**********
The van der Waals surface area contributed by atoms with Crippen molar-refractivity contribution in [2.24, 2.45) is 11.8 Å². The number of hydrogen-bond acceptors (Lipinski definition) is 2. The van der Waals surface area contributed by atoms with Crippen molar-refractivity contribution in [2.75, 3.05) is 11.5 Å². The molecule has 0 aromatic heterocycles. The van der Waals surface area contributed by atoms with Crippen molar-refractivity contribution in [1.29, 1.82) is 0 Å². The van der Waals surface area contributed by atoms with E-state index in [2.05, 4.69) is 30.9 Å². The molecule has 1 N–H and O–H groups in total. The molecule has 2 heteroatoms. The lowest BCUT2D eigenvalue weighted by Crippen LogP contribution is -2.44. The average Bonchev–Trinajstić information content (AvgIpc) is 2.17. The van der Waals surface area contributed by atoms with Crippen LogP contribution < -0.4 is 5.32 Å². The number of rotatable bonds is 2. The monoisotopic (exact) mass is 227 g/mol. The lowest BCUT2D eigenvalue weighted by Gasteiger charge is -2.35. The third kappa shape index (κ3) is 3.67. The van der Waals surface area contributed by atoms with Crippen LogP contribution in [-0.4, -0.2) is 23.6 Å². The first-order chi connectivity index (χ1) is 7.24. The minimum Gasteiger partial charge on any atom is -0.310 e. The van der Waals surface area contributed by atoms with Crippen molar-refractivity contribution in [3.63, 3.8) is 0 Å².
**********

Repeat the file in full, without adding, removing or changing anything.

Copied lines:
The van der Waals surface area contributed by atoms with Crippen molar-refractivity contribution in [2.24, 2.45) is 11.8 Å². The number of hydrogen-bond acceptors (Lipinski definition) is 2. The van der Waals surface area contributed by atoms with Crippen molar-refractivity contribution in [2.75, 3.05) is 11.5 Å². The molecule has 0 aromatic heterocycles. The van der Waals surface area contributed by atoms with Crippen molar-refractivity contribution in [1.29, 1.82) is 0 Å². The van der Waals surface area contributed by atoms with E-state index in [2.05, 4.69) is 30.9 Å². The molecule has 1 N–H and O–H groups in total. The molecule has 2 heteroatoms. The lowest BCUT2D eigenvalue weighted by Crippen LogP contribution is -2.44. The average Bonchev–Trinajstić information content (AvgIpc) is 2.17. The van der Waals surface area contributed by atoms with Crippen LogP contribution < -0.4 is 5.32 Å². The number of rotatable bonds is 2. The monoisotopic (exact) mass is 227 g/mol. The lowest BCUT2D eigenvalue weighted by Gasteiger charge is -2.35. The third kappa shape index (κ3) is 3.67. The van der Waals surface area contributed by atoms with Crippen LogP contribution in [-0.4, -0.2) is 23.6 Å². The first-order chi connectivity index (χ1) is 7.24. The minimum Gasteiger partial charge on any atom is -0.310 e. The van der Waals surface area contributed by atoms with Crippen molar-refractivity contribution in [3.63, 3.8) is 0 Å².